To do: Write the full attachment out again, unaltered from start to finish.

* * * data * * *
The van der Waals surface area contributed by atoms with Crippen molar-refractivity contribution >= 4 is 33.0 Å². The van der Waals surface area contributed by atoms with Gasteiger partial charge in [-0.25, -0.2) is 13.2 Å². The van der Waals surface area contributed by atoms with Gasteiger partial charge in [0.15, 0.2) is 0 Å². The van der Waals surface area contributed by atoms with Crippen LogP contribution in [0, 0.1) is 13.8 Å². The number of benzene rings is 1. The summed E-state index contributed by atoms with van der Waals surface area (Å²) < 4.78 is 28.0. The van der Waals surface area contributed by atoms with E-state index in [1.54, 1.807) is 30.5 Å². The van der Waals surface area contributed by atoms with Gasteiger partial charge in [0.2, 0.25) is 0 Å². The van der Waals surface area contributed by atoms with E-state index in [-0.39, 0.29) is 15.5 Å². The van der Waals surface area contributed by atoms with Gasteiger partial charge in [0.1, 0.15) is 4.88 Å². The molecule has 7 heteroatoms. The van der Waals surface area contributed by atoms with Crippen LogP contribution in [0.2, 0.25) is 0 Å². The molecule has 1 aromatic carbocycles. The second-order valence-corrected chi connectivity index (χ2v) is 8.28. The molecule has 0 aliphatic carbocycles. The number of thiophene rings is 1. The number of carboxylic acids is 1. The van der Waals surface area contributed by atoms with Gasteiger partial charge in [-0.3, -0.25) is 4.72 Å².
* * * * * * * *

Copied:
The van der Waals surface area contributed by atoms with Crippen molar-refractivity contribution >= 4 is 33.0 Å². The van der Waals surface area contributed by atoms with Gasteiger partial charge in [-0.25, -0.2) is 13.2 Å². The van der Waals surface area contributed by atoms with Gasteiger partial charge in [0.15, 0.2) is 0 Å². The van der Waals surface area contributed by atoms with Crippen LogP contribution in [0, 0.1) is 13.8 Å². The number of benzene rings is 1. The summed E-state index contributed by atoms with van der Waals surface area (Å²) < 4.78 is 28.0. The van der Waals surface area contributed by atoms with E-state index in [1.54, 1.807) is 30.5 Å². The van der Waals surface area contributed by atoms with Gasteiger partial charge in [0.2, 0.25) is 0 Å². The van der Waals surface area contributed by atoms with E-state index in [-0.39, 0.29) is 15.5 Å². The van der Waals surface area contributed by atoms with Gasteiger partial charge in [0.1, 0.15) is 4.88 Å². The molecule has 7 heteroatoms. The van der Waals surface area contributed by atoms with Crippen LogP contribution in [0.2, 0.25) is 0 Å². The molecule has 1 aromatic carbocycles. The second-order valence-corrected chi connectivity index (χ2v) is 8.28. The molecule has 0 aliphatic carbocycles. The number of thiophene rings is 1. The number of carboxylic acids is 1. The van der Waals surface area contributed by atoms with Gasteiger partial charge in [-0.3, -0.25) is 4.72 Å².